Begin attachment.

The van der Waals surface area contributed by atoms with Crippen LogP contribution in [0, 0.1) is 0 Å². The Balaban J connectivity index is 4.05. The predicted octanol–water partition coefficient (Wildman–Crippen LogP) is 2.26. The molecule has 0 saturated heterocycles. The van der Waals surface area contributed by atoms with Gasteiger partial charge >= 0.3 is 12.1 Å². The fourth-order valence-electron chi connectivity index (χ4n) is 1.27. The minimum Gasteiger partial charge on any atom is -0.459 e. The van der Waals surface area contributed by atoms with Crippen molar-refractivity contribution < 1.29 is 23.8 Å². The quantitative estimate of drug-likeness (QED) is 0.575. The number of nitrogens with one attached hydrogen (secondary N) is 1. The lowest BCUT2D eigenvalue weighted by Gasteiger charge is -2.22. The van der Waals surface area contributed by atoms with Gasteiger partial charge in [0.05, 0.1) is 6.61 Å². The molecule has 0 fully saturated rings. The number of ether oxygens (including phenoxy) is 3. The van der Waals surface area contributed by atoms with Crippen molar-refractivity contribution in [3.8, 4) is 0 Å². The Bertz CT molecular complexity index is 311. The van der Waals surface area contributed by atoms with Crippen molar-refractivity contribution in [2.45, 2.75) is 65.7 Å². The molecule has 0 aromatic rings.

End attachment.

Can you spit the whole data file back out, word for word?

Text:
The van der Waals surface area contributed by atoms with Crippen LogP contribution in [0, 0.1) is 0 Å². The Balaban J connectivity index is 4.05. The predicted octanol–water partition coefficient (Wildman–Crippen LogP) is 2.26. The molecule has 0 saturated heterocycles. The van der Waals surface area contributed by atoms with Gasteiger partial charge >= 0.3 is 12.1 Å². The fourth-order valence-electron chi connectivity index (χ4n) is 1.27. The minimum Gasteiger partial charge on any atom is -0.459 e. The van der Waals surface area contributed by atoms with Crippen molar-refractivity contribution < 1.29 is 23.8 Å². The quantitative estimate of drug-likeness (QED) is 0.575. The number of nitrogens with one attached hydrogen (secondary N) is 1. The lowest BCUT2D eigenvalue weighted by Gasteiger charge is -2.22. The van der Waals surface area contributed by atoms with Gasteiger partial charge in [0.05, 0.1) is 6.61 Å². The molecule has 0 fully saturated rings. The number of ether oxygens (including phenoxy) is 3. The van der Waals surface area contributed by atoms with Crippen molar-refractivity contribution in [3.8, 4) is 0 Å². The Bertz CT molecular complexity index is 311. The van der Waals surface area contributed by atoms with Crippen molar-refractivity contribution in [2.45, 2.75) is 65.7 Å². The molecule has 0 aromatic rings.